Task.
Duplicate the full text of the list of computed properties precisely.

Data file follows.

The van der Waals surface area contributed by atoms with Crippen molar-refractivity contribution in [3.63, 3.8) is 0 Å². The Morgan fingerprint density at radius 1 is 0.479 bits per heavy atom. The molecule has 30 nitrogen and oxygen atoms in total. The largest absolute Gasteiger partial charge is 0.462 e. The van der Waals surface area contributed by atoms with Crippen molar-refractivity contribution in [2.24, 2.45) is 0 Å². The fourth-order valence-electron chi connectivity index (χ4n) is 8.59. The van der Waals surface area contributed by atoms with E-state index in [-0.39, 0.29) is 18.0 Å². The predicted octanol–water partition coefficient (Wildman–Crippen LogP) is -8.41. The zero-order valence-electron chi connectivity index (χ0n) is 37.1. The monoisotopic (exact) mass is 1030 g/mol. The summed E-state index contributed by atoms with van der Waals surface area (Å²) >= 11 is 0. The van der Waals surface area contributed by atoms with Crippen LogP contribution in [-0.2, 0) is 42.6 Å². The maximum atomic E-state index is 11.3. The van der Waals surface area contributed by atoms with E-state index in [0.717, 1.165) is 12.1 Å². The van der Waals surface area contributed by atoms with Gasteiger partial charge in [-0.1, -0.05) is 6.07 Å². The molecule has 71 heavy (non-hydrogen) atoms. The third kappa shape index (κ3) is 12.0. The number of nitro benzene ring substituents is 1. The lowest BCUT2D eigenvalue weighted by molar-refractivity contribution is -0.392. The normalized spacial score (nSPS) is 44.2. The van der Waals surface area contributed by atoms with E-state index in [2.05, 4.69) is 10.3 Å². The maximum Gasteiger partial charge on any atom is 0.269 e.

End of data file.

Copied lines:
The van der Waals surface area contributed by atoms with Crippen molar-refractivity contribution in [3.63, 3.8) is 0 Å². The Morgan fingerprint density at radius 1 is 0.479 bits per heavy atom. The molecule has 30 nitrogen and oxygen atoms in total. The largest absolute Gasteiger partial charge is 0.462 e. The van der Waals surface area contributed by atoms with Crippen molar-refractivity contribution in [2.24, 2.45) is 0 Å². The fourth-order valence-electron chi connectivity index (χ4n) is 8.59. The van der Waals surface area contributed by atoms with E-state index in [-0.39, 0.29) is 18.0 Å². The predicted octanol–water partition coefficient (Wildman–Crippen LogP) is -8.41. The zero-order valence-electron chi connectivity index (χ0n) is 37.1. The monoisotopic (exact) mass is 1030 g/mol. The summed E-state index contributed by atoms with van der Waals surface area (Å²) >= 11 is 0. The van der Waals surface area contributed by atoms with Crippen LogP contribution in [-0.2, 0) is 42.6 Å². The maximum atomic E-state index is 11.3. The van der Waals surface area contributed by atoms with E-state index in [0.717, 1.165) is 12.1 Å². The van der Waals surface area contributed by atoms with Gasteiger partial charge in [-0.1, -0.05) is 6.07 Å². The molecule has 71 heavy (non-hydrogen) atoms. The third kappa shape index (κ3) is 12.0. The number of nitro benzene ring substituents is 1. The lowest BCUT2D eigenvalue weighted by molar-refractivity contribution is -0.392. The normalized spacial score (nSPS) is 44.2. The van der Waals surface area contributed by atoms with E-state index in [2.05, 4.69) is 10.3 Å². The maximum Gasteiger partial charge on any atom is 0.269 e.